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Asian shares advance on back of Wall Street rally

Elaine Kurtenbach

BANGKOK (AP) – Asian shares advanced yesterday after a Wall Street rally led by the banks most beaten down by the industry’s crisis.

Oil prices fell back and United States (US) futures were little changed.

Investors are awaiting an interest rate decision by the Federal Reserve (Fed), which is expected to temper its efforts to tame inflation given the recent turmoil that has wracked the banking sector. Some of Wall Street’s fear washed out after US Treasury Secretary Janet Yellen said the government could offer the banking industry more assistance if needed.

Most economists expect the Fed to announce a relatively modest quarter-point hike in its benchmark rate, its ninth hike since March of last year.

Markets around the world have pinballed sharply this month on worries the banking system may be cracking under the pressure of the fastest set of hikes to interest rates in decades.

This week’s rally now runs into a huge test with the Fed decision.

In Asian trading, Tokyo’s Nikkei 225 surged 1.9 per cent to 27,466.61, catching up on gains after the market was closed on Tuesday for a holiday. Hong Kong’s Hang Seng index advanced 1.9 per cent to 19,631.80 and the Shanghai Composite index added 0.2 per cent to 3,261.14.

A man walks past an electronic foreign currency exchange rates board in South Korea. PHOTO: AP

Australia’s S&P/ASX 200 jumped 0.9 per cent to 7,015.60. The Kospi in South Korea climbed 1.2 per cent to 2,417.14.

Tuesday on Wall Street, the S&P 500 rose 1.3 per cent to lock in its first back-to-back gain since Silicon Valley Bank’s rapid failure began two weeks ago. It closed at 4,002.87.

The Dow Jones Industrial Average rose one per cent to 32,560.60, while the Nasdaq composite jumped 1.6 per cent to 11,860.11.

Yellen told a bankers’ group more government assistance “could be warranted” if risks arise that could bring down the system. That could mean making sure customers at a weakened bank get all their money, even those with more than the USD250,000 limit insured by the Federal Deposit Insurance Corp.

“Janet Yellen coming out and saying should other deposits need to be protected, they’re willing and able to do that, I think that’s a very strong statement,” said Chief Investment Strategist at Sanctuary Wealth Mary Ann Bartels. “And so markets have been able to calm down.”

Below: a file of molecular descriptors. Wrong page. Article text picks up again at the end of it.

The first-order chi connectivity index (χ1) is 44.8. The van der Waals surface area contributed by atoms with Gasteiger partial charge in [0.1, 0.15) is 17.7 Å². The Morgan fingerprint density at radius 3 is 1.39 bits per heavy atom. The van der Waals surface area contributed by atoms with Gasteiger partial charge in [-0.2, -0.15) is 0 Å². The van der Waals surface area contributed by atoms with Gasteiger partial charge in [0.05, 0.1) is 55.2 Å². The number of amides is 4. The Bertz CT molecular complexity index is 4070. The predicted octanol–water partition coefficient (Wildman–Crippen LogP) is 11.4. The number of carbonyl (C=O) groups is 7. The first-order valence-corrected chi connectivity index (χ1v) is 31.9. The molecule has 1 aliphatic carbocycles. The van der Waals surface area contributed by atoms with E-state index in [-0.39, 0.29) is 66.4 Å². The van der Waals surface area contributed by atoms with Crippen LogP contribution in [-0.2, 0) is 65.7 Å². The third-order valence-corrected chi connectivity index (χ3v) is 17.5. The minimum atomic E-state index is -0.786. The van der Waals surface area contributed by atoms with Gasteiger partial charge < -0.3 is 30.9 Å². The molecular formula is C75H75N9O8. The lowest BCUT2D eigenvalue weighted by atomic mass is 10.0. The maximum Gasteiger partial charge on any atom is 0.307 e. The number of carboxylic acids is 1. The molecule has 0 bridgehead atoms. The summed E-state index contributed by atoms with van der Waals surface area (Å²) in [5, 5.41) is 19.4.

Earlier this month, the US government said it would make all depositors at Silicon Valley Bank and Signature Bank whole. They were the second- and third-largest US bank failures in history.

Those banks had struggled as depositors rushed to pull their money out en masse. Such runs can topple a bank, and investors have since been hunting for the next one that could fall.

Much focus has been on First Republic Bank, which in some ways is similar to Silicon Valley Bank. Its stock had lost 90 per cent for the month through Monday but jumped 29.5 per cent on Tuesday.

Other smaller and mid-sized banks also rallied, including a 9.1 per cent climb for Comerica and a 9.3 per cent jump for KeyCorp.

Hopes for the banking industry began to turn over the weekend after regulators pushed together two huge Swiss banks. Shares of both banks rose on Tuesday in Switzerland, including a 12.1 per cent jump for acquirer UBS. Credit Suisse, meanwhile, rose 7.3 per cent after tumbling a day earlier.

Central banks have jacked up rates at a blistering pace in hopes of getting high inflation under control.

Higher rates slow the economy, raising risks of a recession and also hurting prices for stocks and other investments.

Earlier this month, much of Wall Street was bracing for the Fed to reaccelerate its hikes and raise by 0.50 percentage points yesterday after reports on the job market, retail sales and inflation came in hotter than expected. Now, traders are beginning to bet that the Fed might even cut interest rates later this year.

In other trading yesterday, US benchmark crude oil lost 64 cents to USD69.03 per barrel in electronic trading on the New York Mercantile Exchange. It jumped USD1.85 to USD69.67 on Tuesday.

Brent crude, the pricing basis for international oils, declined 73 cents to USD74.59 per barrel.

The dollar fell to JPY132.40 from JPY132.47. The euro edged up to USD1.0772 from USD1.0770.

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